By Panayota Smyrli, Cyber Security Analyst at CYNET-CSIRT and Stephanos Andreou, Security Analyst
Let’s explore the most common types of social engineering attacks and how to best protect your organisation against phishing, vishing or smishing.
Due to recent rapid developments, cyber criminals have adopted new types of fraud to obtain confidential data which they use for personal profit. The main criminal activities include phishing, smishing, vishing. However, to protect your personal data on the internet it’s enough to use elementary data protection rules and to know how to recognise the common threats and how to combat them. And this is exactly what will be discussed in this article.
Social engineering attacks pose a serious security threat to cyberspace
Social Engineering (SE) can be defined as a process by which attackers exploit human vulnerabilities by various means, such as influence, persuasion, deception and manipulation, so as to get classified information, hack computer systems and/or networks, obtain unauthorised access to restricted areas, bypass or break through security barriers, etc. Social Engineering attacks can be carried out in various steps as illustrated in the figure below.
What’s the difference between these attack methods, and how can you protect your organisation against them?
Phishing is a socially engineered attack aimed at enticing unsuspecting users with familiar websites spoofed and supposed to come from a legitimate organisation or source. It lures the user to furnish the assailant with the user’s access credentials, for which privileged access would be gained to harm the user. Figure 1.1 illustrates a phishing attack that mimics the Gmail login page. The attacker imitates every detail of the legitimate one, such as the logo, the favicon and even the external links, making it hard to be visually distinguished from the legitimate one.
(Left) Phishing attack that mimics the Gmail Login page (Right) Legitimate Gmail login page
Smishing is a phishing scam conducted via Short Message Service (SMS). Crafty phishers send text messages that appear from trusted senders, such as banks and/or online retailers. Such text messages typically contain URLs or links that trick recipients into visiting websites that download viruses and other forms of malware onto the victim’s mobile device. More specifically, there are two main processes for the Smishing scams.
- Bait a victim via an SMS: Attackers lure the victim by sending them an SMS containing a false sense of urgency. For instance, the victims receive a text message which is purported to have originated from a known and trusted source, such as their bank or their system administrator or they receive a vital text message about their identity card having been stolen or an account number having been frozen. It then goes ahead to direct them to a website or a phone number for the verification of their account information.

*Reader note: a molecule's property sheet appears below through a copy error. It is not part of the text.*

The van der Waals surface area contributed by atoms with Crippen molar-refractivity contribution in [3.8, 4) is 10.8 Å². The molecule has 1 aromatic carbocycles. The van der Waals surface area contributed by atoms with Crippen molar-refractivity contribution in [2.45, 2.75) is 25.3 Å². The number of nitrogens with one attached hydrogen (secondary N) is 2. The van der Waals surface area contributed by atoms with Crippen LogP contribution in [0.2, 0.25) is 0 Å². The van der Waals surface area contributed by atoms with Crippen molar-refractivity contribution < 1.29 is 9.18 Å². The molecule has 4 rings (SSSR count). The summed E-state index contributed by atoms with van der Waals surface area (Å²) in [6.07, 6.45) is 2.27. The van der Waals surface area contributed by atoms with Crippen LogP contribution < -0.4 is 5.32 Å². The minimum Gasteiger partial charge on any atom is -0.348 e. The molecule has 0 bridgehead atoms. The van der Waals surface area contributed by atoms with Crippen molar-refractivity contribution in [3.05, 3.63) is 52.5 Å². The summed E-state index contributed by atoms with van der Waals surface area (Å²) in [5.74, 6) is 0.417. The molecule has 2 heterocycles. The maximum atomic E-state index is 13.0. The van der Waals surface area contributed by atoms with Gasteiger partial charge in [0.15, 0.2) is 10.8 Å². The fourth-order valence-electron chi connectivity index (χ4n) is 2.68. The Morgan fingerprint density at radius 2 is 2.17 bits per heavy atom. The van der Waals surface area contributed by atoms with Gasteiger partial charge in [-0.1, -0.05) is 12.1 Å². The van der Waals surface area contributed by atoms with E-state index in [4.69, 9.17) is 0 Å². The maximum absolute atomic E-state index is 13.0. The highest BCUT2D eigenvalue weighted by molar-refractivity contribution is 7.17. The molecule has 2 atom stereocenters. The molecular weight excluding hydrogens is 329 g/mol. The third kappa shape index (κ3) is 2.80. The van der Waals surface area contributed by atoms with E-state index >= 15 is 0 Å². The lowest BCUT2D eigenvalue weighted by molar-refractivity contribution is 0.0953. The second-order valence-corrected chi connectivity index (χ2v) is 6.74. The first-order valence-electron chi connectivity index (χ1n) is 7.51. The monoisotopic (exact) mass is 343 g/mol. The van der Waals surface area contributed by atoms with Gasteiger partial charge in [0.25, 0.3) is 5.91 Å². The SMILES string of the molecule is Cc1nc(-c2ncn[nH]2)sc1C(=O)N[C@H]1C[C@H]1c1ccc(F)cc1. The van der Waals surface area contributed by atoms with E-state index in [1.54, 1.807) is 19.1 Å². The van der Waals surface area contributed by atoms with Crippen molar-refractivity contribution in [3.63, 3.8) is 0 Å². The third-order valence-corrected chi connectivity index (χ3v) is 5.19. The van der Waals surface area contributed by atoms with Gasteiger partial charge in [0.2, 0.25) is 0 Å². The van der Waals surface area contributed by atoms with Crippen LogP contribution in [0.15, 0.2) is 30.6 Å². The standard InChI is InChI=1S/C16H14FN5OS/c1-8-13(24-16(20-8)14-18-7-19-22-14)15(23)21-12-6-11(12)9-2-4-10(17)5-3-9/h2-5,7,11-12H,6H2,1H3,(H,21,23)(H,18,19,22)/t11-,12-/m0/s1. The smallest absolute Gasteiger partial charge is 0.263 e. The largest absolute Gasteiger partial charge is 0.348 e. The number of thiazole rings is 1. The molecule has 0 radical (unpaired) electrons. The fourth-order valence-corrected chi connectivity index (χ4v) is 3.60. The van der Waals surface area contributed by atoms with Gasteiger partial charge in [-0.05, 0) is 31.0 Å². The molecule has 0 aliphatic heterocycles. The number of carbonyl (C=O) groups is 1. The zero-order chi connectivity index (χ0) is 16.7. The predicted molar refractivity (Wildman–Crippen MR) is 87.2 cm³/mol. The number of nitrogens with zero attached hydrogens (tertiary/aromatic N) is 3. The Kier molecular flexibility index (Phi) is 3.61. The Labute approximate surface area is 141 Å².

- Setting the hook: The hook is usually executed via the URL embedded in the actual text message. This entraps victims through solicitation, capture of sensitive information or download of malicious software unto their devices – that in turn installs a root kit or backdoor for the scammers to have access to everything (contacts, inbox messages, applications, etc.) on the victims’ phones and sometimes even have control over them.
The figure below illustrates two different cases of smishing attacks.
Vishing is a voice phishing attack, whereby a voice call received from an assailant lures the target into providing personal information with the intention to use that information to cause harm. With the abundance in smart phones, tablets and hotspots, these social engineering attacks on mobile devices are now prevalent too. This technique uses a spoofed caller ID that can make attacks look like they originate from a known number that might compel someone to answer the phone. Use of VoIP technology is fairly common in vishing attacks including services like Skype and Zoom. Potential consequences of vishing attacks include eavesdropping, unauthorised access to billing or credit card information, voicemail overloading (or junk voicemails), and phone number harvesting (method to collect valid phone numbers). More specifically, there are two main processes for the vishing scams:
- Lure the victims via a call: Scammers start by spoofing their caller ID, so they appear to be calling from a local area code or a trusted business. Emotional appeals and sense of urgency work exactly the same way as other forms of phishing.
- Setting the hook: Attackers may use call-back numbers and automated recordings as the hook. Victims take the bait, dial the call-back number, listen to the recording, and reveal/divulge sensitive or personal information.
The figure below illustrates an example of a sophisticated vishing attack.
What are the common indicators of phishing, vishing and smishing attempts?
- Suspicious sender’s address. The sender’s address may imitate a legitimate business by altering or omitting a few characters.